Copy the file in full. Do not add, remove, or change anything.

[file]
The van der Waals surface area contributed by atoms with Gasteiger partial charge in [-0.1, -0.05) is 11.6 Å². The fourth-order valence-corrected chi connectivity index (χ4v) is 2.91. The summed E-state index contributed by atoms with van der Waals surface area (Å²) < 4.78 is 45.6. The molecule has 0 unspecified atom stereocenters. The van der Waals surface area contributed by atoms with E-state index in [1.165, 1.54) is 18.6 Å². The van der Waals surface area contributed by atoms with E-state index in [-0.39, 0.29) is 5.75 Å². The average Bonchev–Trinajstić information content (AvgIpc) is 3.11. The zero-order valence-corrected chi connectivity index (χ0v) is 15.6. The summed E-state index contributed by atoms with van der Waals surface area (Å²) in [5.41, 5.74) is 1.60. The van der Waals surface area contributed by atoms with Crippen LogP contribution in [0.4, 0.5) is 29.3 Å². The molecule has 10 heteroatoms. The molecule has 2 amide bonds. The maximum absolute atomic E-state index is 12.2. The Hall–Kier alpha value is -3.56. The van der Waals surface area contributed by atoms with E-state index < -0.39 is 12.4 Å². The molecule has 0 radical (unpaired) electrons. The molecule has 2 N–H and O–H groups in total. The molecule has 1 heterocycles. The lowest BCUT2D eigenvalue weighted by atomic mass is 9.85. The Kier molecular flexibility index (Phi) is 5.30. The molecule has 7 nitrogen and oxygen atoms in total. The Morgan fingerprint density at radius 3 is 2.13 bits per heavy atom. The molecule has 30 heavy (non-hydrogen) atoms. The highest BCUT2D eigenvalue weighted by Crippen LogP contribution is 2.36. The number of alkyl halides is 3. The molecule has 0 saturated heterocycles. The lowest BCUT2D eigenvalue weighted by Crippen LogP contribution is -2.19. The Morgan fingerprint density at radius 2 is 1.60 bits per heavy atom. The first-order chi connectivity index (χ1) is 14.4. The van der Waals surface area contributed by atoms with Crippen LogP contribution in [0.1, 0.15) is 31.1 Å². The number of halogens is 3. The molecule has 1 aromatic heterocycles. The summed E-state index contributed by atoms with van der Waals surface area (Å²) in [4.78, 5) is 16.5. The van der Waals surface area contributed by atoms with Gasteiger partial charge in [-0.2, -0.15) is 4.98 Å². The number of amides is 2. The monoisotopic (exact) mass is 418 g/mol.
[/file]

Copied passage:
The van der Waals surface area contributed by atoms with Gasteiger partial charge in [-0.1, -0.05) is 11.6 Å². The fourth-order valence-corrected chi connectivity index (χ4v) is 2.91. The summed E-state index contributed by atoms with van der Waals surface area (Å²) < 4.78 is 45.6. The molecule has 0 unspecified atom stereocenters. The van der Waals surface area contributed by atoms with E-state index in [1.165, 1.54) is 18.6 Å². The van der Waals surface area contributed by atoms with E-state index in [-0.39, 0.29) is 5.75 Å². The average Bonchev–Trinajstić information content (AvgIpc) is 3.11. The zero-order valence-corrected chi connectivity index (χ0v) is 15.6. The summed E-state index contributed by atoms with van der Waals surface area (Å²) in [5.41, 5.74) is 1.60. The van der Waals surface area contributed by atoms with Crippen LogP contribution in [0.4, 0.5) is 29.3 Å². The molecule has 10 heteroatoms. The molecule has 2 amide bonds. The maximum absolute atomic E-state index is 12.2. The Hall–Kier alpha value is -3.56. The van der Waals surface area contributed by atoms with E-state index < -0.39 is 12.4 Å². The molecule has 0 radical (unpaired) electrons. The molecule has 2 N–H and O–H groups in total. The molecule has 1 heterocycles. The lowest BCUT2D eigenvalue weighted by atomic mass is 9.85. The Kier molecular flexibility index (Phi) is 5.30. The molecule has 7 nitrogen and oxygen atoms in total. The Morgan fingerprint density at radius 3 is 2.13 bits per heavy atom. The molecule has 30 heavy (non-hydrogen) atoms. The highest BCUT2D eigenvalue weighted by Crippen LogP contribution is 2.36. The number of alkyl halides is 3. The molecule has 0 saturated heterocycles. The lowest BCUT2D eigenvalue weighted by Crippen LogP contribution is -2.19. The Morgan fingerprint density at radius 2 is 1.60 bits per heavy atom. The first-order chi connectivity index (χ1) is 14.4. The van der Waals surface area contributed by atoms with Crippen LogP contribution in [0.1, 0.15) is 31.1 Å². The number of halogens is 3. The molecule has 1 aromatic heterocycles. The summed E-state index contributed by atoms with van der Waals surface area (Å²) in [4.78, 5) is 16.5. The van der Waals surface area contributed by atoms with Gasteiger partial charge in [-0.2, -0.15) is 4.98 Å². The number of amides is 2. The monoisotopic (exact) mass is 418 g/mol.